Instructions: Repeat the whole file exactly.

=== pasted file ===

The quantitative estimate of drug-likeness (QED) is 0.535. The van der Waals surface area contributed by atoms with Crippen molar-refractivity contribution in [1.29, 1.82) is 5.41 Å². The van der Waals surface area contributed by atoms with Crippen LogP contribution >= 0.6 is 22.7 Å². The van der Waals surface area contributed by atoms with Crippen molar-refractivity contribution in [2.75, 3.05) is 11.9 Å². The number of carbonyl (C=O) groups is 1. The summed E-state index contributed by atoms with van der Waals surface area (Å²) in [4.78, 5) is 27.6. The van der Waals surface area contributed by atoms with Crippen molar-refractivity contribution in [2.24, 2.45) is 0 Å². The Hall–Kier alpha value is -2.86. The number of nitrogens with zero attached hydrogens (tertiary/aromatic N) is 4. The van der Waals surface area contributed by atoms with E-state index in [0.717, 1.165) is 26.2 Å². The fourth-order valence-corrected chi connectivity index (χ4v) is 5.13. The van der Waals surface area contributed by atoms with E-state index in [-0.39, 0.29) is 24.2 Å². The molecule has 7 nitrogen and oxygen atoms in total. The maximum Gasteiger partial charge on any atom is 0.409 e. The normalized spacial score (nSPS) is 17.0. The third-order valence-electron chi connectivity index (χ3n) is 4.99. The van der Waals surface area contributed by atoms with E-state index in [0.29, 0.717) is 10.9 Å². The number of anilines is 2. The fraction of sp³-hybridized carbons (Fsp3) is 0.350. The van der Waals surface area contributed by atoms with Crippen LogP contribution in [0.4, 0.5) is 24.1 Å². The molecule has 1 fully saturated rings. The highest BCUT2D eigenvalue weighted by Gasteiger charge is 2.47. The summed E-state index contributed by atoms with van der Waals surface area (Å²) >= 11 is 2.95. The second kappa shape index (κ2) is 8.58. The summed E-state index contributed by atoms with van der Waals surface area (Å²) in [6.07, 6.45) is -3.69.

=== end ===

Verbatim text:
The quantitative estimate of drug-likeness (QED) is 0.535. The van der Waals surface area contributed by atoms with Crippen molar-refractivity contribution in [1.29, 1.82) is 5.41 Å². The van der Waals surface area contributed by atoms with Crippen LogP contribution >= 0.6 is 22.7 Å². The van der Waals surface area contributed by atoms with Crippen molar-refractivity contribution in [2.75, 3.05) is 11.9 Å². The number of carbonyl (C=O) groups is 1. The summed E-state index contributed by atoms with van der Waals surface area (Å²) in [4.78, 5) is 27.6. The van der Waals surface area contributed by atoms with Crippen molar-refractivity contribution in [2.24, 2.45) is 0 Å². The Hall–Kier alpha value is -2.86. The number of nitrogens with zero attached hydrogens (tertiary/aromatic N) is 4. The van der Waals surface area contributed by atoms with E-state index in [0.717, 1.165) is 26.2 Å². The fourth-order valence-corrected chi connectivity index (χ4v) is 5.13. The van der Waals surface area contributed by atoms with E-state index in [-0.39, 0.29) is 24.2 Å². The molecule has 7 nitrogen and oxygen atoms in total. The maximum Gasteiger partial charge on any atom is 0.409 e. The normalized spacial score (nSPS) is 17.0. The third-order valence-electron chi connectivity index (χ3n) is 4.99. The van der Waals surface area contributed by atoms with E-state index in [0.29, 0.717) is 10.9 Å². The number of anilines is 2. The fraction of sp³-hybridized carbons (Fsp3) is 0.350. The van der Waals surface area contributed by atoms with Crippen LogP contribution in [0.4, 0.5) is 24.1 Å². The molecule has 1 fully saturated rings. The highest BCUT2D eigenvalue weighted by Gasteiger charge is 2.47. The summed E-state index contributed by atoms with van der Waals surface area (Å²) >= 11 is 2.95. The second kappa shape index (κ2) is 8.58. The summed E-state index contributed by atoms with van der Waals surface area (Å²) in [6.07, 6.45) is -3.69.